I have also recently tried giving my subjects cameras so that I can see what life is like through their eyes. I suppose it is moot to say whether or not I think my work is accurate or not, but I will say that I work to photograph as truthfully as possible and improve on my work through exchanges with my subjects, mentors and audiences. Photography and photojournalism is a lifelong process and it is something you will always have to improve upon no matter who you are.

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SA: When you name your project “Left Behind”, one immediately assumes a bilateral relationship between the children and migrant worker parents. But I noticed in the Hakka village you photographed, all three generations are present. So what or who is really left behind here?

CE: Everyone in the series is either someone who is left behind or someone who has left (as migrant workers in the case of the Huang family). The core family I shot is comprised of a grandmother, her son and daughter-in-law and six grandchildren, all of whom have been left behind by their family members in one way or another.

Four of the children are siblings without their fathers in the household, and are instead raised by the grandmother and mother, and the other two cousins are living without either of their parents. In one case, a young boy’s mother ran away altogether because she did not want to live in poverty. I think this impacts children a great deal and I wanted to look into that. What I found is that kids tend to grow up faster and take care of each other much earlier. In the case of the grandmother and her daughter-in-law, their lives are and will be a continuous string of hard work every day, taking care of the children and providing food and income for the family. It is a very hard life they lead.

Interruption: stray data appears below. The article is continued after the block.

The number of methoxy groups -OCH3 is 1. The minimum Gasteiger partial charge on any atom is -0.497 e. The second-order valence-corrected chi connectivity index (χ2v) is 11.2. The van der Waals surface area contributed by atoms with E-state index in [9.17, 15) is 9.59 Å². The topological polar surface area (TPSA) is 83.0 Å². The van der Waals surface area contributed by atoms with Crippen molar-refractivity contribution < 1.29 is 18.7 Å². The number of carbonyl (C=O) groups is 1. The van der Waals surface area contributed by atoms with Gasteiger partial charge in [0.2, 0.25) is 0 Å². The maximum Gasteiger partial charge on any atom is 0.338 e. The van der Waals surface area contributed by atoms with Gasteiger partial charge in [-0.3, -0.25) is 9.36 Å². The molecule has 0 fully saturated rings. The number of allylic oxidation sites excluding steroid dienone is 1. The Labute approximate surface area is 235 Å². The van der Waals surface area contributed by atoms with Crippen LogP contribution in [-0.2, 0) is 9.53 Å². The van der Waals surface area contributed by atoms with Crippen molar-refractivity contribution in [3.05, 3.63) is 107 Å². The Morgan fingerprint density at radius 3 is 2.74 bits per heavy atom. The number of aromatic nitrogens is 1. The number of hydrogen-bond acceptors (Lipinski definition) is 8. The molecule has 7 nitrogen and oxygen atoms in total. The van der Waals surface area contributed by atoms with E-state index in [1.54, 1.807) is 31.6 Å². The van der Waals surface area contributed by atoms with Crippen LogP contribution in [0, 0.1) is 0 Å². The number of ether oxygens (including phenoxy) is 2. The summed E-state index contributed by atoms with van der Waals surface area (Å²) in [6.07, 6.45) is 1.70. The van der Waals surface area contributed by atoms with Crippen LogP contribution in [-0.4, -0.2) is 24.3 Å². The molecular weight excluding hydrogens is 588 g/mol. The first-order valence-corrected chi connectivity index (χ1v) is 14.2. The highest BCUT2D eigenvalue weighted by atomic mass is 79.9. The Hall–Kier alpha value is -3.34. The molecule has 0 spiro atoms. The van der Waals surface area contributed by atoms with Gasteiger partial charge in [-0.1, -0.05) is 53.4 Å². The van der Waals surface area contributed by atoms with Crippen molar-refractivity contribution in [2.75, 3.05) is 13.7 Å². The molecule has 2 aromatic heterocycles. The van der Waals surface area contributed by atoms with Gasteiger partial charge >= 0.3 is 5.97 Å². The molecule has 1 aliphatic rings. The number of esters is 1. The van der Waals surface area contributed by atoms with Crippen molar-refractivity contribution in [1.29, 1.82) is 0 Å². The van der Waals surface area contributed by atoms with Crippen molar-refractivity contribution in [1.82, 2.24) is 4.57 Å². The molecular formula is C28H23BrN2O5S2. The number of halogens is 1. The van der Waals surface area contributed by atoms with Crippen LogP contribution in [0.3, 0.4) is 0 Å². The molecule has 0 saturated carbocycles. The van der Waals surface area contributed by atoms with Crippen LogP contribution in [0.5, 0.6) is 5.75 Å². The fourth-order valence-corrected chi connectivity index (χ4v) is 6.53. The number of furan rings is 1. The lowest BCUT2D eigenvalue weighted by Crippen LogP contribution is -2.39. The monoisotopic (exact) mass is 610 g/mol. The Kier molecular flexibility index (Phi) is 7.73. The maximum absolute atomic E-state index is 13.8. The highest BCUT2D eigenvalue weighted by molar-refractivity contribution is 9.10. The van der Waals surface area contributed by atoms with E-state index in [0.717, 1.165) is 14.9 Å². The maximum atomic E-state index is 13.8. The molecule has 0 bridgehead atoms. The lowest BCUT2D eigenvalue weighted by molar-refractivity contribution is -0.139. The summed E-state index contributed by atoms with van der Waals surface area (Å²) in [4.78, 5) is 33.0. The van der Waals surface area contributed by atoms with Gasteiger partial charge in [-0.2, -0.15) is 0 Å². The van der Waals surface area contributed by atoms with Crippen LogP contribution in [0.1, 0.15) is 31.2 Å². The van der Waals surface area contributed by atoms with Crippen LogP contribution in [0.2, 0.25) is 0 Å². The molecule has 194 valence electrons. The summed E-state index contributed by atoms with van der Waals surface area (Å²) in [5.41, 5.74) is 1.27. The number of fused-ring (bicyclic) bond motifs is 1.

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SA: We had discussed that the concept of families being left behind is not unique to China. It is common for economic crises and circumstances to force families apart with resulting psychological impact. You previously photographed an emotional and thoughtful essay about a coal mining town in East Kentucky (Appalachia). Are there inherent similarities and differences?

CE: There is a very obvious tie to [the] Appalachia with this [Jiangxi] project. In Appalachia, people my age are typically forced out of the mountains for economic means. Whether or not they actually want to leave, they have to if they have any hope of pursuing the type of work they want. Though I am not originally from Appalachia I understand this sentiment. I was really interested in staying and working in the region but couldn’t because of the lack of opportunities. There is a very thoughtful essay about this issue that a former student of mine did for his undergraduate thesis, which started in a photography workshop I was teaching in Eastern Kentucky. I think it is a good parallel to look at for this question. The biggest question we look for in these types of photo essays is, what is the impact of people and the families when they are forced to leave the place they call home? I am even dealing with this now, being that I live in Japan, very far away from my family in Kentucky.

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SA: Share with us a moment or photo from your “Left Behind” project that has resonated more strongly than others.

CE: I think the moments that resonate with me the most are the ones where I’ve started to assimilate into the family and really feel like I was a part of their life in a personal way. These sentiments were shown in small ways, the grandmother washing my face one morning after I slept on the floor of the hospital with them, family dinners, the way the really young kids always wanted me to hold them, things like that.